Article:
Eye catching statistics from analysis of the discover graduate outcomes self-employment and student characteristics dashboard:
- Black and minority ethnic (BME) graduates were more likely to be running their own business (2%) than white graduates (1%)*
- Male graduates were more likely to be running their own business (2%) than female graduates (1%)*
- Male graduates were more likely to be developing a creative, artistic or professional portfolio (4%) than female graduates (2%)*
- Male graduates were more likely to be in another form of self-employment or freelancing (4%) than female graduates (2%)*
The discover graduate outcomes dashboards give higher education providers the opportunity to determine whether these sector-wide trends are reflected in the same way locally and some dashboards include additional student characteristics such as disability, age and low participation neighbourhoods in easy-to-use lookups and visualisations. This is a level of detail rarely accessible in the past and can influence the strategic direction of enterprise education and start-up support in universities; particularly as they seek to close the gap between under-represented groups and the wider student body, while also looking at ways to support the creation of new graduate-level opportunities.
“Jisc’s new graduate dashboards deliver the best insight we’ve ever seen on self-employment.” Gareth Trainer, Director, EEUK and Head of Employability, Enterprise and Entrepreneurship, Newcastle University.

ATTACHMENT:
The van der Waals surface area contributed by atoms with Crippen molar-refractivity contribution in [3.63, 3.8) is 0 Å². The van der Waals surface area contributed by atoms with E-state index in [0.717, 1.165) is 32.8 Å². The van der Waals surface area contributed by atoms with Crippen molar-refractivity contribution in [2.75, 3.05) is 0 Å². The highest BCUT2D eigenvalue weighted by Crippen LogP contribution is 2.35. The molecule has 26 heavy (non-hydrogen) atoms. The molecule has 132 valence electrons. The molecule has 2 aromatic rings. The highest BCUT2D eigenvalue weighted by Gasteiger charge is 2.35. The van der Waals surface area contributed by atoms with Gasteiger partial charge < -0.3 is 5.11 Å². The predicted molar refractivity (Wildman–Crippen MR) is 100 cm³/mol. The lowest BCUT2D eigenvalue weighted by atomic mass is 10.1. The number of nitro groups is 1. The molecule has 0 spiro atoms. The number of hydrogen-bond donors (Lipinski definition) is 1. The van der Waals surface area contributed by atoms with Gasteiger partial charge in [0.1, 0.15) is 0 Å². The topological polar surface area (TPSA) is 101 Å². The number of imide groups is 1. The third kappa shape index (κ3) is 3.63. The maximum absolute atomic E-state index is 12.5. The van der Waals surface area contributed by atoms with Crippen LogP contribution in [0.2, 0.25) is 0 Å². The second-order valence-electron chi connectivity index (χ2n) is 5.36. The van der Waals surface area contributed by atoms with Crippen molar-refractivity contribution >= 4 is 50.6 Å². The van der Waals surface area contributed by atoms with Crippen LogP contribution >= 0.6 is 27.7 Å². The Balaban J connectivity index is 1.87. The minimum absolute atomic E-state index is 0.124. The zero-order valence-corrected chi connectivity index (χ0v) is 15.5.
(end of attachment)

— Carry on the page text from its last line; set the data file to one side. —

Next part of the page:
Culture, media and sports dominate self-employment and freelance work
The Freelancing and self-employment dashboard from discover graduate outcomes shows that approaching half (40%) of full-time, first-degree graduates in highly skilled freelancing or self-employment occupations worked in Culture, media and sports in 2018/19*. The next highest is way down at 13% showing how much one occupation group dominates the area*.
The running a business dashboard reveals that in 2018/19, almost a fifth (19%) of businesses being run by full-time, first-degree graduates were in the industries of wholesale and retail trades along with the repair of motor vehicles and motorcycles*. This suggests that graduates may view retail businesses as a good platform to begin and build their entrepreneurial careers.